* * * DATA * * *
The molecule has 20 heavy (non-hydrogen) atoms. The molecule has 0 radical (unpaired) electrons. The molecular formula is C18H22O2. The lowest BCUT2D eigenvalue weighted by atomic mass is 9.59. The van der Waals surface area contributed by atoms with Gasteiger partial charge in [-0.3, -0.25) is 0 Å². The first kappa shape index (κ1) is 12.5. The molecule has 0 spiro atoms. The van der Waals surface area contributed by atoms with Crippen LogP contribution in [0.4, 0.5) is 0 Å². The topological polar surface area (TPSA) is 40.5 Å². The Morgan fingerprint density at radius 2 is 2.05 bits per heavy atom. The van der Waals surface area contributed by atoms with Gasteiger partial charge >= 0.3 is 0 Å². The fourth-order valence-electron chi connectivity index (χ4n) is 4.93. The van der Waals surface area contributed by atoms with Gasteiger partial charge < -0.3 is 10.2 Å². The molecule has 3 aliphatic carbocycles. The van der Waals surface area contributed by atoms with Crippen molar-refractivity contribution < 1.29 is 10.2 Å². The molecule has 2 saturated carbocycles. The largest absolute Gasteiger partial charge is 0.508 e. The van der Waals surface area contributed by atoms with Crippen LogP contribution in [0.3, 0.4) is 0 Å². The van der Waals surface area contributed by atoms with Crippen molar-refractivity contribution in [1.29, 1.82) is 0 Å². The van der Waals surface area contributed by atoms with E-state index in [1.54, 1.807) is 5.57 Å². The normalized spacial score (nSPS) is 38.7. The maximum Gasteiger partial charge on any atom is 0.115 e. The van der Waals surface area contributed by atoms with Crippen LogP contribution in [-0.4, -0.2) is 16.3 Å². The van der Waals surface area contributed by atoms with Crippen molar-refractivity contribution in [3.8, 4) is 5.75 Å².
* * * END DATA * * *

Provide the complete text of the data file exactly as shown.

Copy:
The molecule has 20 heavy (non-hydrogen) atoms. The molecule has 0 radical (unpaired) electrons. The molecular formula is C18H22O2. The lowest BCUT2D eigenvalue weighted by atomic mass is 9.59. The van der Waals surface area contributed by atoms with Gasteiger partial charge in [-0.3, -0.25) is 0 Å². The first kappa shape index (κ1) is 12.5. The molecule has 0 spiro atoms. The van der Waals surface area contributed by atoms with Crippen LogP contribution in [0.4, 0.5) is 0 Å². The topological polar surface area (TPSA) is 40.5 Å². The Morgan fingerprint density at radius 2 is 2.05 bits per heavy atom. The van der Waals surface area contributed by atoms with Gasteiger partial charge >= 0.3 is 0 Å². The fourth-order valence-electron chi connectivity index (χ4n) is 4.93. The van der Waals surface area contributed by atoms with Gasteiger partial charge < -0.3 is 10.2 Å². The molecule has 3 aliphatic carbocycles. The van der Waals surface area contributed by atoms with Crippen molar-refractivity contribution < 1.29 is 10.2 Å². The molecule has 2 saturated carbocycles. The largest absolute Gasteiger partial charge is 0.508 e. The van der Waals surface area contributed by atoms with Crippen LogP contribution in [0.3, 0.4) is 0 Å². The van der Waals surface area contributed by atoms with Crippen molar-refractivity contribution in [1.29, 1.82) is 0 Å². The van der Waals surface area contributed by atoms with E-state index in [1.54, 1.807) is 5.57 Å². The normalized spacial score (nSPS) is 38.7. The maximum Gasteiger partial charge on any atom is 0.115 e. The van der Waals surface area contributed by atoms with Crippen LogP contribution in [-0.4, -0.2) is 16.3 Å². The van der Waals surface area contributed by atoms with Crippen molar-refractivity contribution in [3.8, 4) is 5.75 Å².